|UNITED STATES OF AMERICA,||
Antonio Hernandez-Arango pled guilty to one count of unlawful reentry by an alien previously deported following an aggravated felony conviction, in violation of 8 U.S.C. § 1326(a) and (b)(2). He was sentenced to thirty-three months' imprisonment followed by three years of supervised release. He appeals his sentence. For the reasons set forth below, we affirm.
Hernandez-Arango was indicted in March 2005 for a violation of 8 U.S.C. § 1326(a) and (b)(2). He entered a plea agreement with the government, stipulating to the factual basis for the plea, including his prior convictions in Colorado state court for two controlled substance offenses, one involving drug trafficking. The district court accepted Hernandez-Arango's plea, and the United States Probation Office prepared a presentence report ("PSR"), calculating the advisory sentencing range under the United States Sentencing Commission, Guidelines Manual (Nov. 2004) ("USSG").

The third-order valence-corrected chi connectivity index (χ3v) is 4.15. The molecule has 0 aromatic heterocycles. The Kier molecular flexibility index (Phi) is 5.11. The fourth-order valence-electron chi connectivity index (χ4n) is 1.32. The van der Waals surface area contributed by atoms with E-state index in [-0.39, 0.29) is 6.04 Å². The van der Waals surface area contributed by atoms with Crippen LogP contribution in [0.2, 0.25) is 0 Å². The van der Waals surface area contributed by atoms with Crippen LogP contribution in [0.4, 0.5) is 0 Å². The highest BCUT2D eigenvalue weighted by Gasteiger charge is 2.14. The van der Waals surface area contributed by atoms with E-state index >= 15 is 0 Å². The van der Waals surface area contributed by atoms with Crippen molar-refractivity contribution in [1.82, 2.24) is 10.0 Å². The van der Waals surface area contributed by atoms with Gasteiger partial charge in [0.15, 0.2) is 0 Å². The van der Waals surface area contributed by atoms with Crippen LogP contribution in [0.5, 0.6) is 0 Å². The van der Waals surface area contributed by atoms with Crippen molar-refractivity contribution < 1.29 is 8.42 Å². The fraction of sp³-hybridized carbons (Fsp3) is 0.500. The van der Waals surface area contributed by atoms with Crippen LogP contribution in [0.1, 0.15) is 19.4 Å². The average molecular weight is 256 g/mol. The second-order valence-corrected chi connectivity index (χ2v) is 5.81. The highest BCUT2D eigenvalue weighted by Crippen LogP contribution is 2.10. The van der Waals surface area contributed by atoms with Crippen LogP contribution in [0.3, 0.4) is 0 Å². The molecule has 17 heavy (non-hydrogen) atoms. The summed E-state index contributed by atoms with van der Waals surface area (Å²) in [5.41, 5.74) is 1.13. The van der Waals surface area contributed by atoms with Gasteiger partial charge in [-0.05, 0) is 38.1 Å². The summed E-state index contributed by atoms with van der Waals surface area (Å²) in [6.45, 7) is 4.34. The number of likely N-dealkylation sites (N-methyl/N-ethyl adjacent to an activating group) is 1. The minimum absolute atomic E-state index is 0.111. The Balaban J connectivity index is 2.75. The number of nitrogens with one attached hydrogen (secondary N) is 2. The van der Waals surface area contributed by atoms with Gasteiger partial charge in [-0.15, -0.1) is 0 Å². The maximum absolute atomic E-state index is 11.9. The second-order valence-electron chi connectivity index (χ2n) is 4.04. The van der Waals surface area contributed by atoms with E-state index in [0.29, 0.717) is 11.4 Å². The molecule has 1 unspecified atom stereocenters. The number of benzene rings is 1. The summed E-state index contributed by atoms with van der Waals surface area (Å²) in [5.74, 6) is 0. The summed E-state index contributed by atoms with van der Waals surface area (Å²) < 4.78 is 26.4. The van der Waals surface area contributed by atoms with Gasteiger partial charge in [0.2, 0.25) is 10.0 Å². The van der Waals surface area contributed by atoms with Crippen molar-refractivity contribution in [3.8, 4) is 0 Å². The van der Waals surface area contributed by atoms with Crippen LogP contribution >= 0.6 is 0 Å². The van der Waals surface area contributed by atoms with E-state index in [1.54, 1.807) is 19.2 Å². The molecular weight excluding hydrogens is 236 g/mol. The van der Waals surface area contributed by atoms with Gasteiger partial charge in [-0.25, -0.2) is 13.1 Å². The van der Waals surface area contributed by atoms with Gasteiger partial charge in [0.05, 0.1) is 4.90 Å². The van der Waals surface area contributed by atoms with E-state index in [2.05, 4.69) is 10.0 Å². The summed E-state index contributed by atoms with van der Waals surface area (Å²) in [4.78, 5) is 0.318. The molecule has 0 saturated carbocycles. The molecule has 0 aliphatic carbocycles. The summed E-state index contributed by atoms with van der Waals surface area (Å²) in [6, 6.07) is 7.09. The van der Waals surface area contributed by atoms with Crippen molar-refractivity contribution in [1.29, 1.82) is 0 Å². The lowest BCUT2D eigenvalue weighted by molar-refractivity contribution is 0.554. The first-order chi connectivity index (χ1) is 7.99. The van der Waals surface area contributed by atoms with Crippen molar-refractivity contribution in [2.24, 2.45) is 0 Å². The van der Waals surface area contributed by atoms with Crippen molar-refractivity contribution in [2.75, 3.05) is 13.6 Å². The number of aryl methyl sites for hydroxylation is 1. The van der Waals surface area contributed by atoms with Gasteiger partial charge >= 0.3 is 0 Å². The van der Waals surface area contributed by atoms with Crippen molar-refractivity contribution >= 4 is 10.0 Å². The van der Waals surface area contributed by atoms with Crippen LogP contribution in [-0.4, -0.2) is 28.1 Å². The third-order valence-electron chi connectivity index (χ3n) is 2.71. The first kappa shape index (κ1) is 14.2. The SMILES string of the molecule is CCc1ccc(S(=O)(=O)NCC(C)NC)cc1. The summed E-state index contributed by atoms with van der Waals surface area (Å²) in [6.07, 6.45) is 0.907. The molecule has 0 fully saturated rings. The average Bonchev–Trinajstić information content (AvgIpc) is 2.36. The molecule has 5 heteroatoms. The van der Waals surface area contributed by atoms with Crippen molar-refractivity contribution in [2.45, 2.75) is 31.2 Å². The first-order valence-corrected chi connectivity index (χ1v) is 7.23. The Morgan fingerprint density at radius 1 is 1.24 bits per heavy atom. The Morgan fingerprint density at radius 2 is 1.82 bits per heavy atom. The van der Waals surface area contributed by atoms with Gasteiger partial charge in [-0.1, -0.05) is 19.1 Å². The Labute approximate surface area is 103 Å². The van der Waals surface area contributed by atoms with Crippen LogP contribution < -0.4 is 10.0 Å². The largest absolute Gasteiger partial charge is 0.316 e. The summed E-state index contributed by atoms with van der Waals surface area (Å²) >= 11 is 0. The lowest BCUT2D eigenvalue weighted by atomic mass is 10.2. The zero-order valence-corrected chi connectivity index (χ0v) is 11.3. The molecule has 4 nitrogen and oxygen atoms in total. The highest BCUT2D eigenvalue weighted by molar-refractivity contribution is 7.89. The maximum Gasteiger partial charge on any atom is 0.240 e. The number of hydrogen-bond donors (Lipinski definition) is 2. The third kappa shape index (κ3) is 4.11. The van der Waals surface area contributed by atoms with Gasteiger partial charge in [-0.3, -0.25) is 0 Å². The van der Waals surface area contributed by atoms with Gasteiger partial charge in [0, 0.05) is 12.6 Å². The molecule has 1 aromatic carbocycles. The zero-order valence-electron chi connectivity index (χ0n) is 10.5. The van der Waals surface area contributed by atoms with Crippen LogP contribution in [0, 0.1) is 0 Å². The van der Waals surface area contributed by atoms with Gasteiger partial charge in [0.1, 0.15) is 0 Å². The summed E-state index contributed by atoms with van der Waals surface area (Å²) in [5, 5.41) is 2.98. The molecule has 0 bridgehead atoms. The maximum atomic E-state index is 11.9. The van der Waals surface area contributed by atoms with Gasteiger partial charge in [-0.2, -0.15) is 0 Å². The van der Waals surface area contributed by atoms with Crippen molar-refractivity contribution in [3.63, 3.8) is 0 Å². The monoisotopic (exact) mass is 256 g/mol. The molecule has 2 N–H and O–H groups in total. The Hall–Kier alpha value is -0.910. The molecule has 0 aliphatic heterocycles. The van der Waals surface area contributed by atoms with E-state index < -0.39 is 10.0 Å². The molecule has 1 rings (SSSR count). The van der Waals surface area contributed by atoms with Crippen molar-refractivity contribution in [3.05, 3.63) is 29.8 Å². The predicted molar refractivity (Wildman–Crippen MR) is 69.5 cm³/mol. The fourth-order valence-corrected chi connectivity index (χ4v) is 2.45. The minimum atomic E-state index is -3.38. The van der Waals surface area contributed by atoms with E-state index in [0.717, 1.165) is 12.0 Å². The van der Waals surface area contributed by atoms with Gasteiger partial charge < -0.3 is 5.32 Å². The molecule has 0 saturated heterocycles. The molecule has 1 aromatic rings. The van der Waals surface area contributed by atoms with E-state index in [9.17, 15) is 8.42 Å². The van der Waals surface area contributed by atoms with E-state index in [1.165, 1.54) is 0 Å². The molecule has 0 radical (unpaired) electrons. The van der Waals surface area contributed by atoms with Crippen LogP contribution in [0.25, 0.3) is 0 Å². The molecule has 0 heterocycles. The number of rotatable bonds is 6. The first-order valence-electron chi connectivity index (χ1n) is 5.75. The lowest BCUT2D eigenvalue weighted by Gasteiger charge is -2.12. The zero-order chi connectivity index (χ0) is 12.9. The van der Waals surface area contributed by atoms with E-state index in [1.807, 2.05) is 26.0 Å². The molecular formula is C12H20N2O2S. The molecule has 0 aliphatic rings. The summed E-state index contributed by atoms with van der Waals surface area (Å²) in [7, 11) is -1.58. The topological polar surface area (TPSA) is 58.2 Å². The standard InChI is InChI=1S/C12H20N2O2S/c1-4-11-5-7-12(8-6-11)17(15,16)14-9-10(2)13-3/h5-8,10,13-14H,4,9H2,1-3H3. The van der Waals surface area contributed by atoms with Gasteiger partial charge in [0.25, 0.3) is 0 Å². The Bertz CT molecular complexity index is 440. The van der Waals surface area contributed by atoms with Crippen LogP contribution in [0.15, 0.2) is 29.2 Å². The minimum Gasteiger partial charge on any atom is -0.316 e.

The PSR began with a base offense level of 8, pursuant to USSG §2L1.2(a). It added a 12-level enhancement based on Hernandez-Arango's prior drug trafficking offense pursuant to USSG §2L1.2(b)(1)(B). It then reduced the offense level by three levels based on Hernandez-Arango's acceptance of responsibility. The total offense level was thus 17, which, together with a criminal history category of III, yielded an advisory Guidelines range of 30 to 37 months.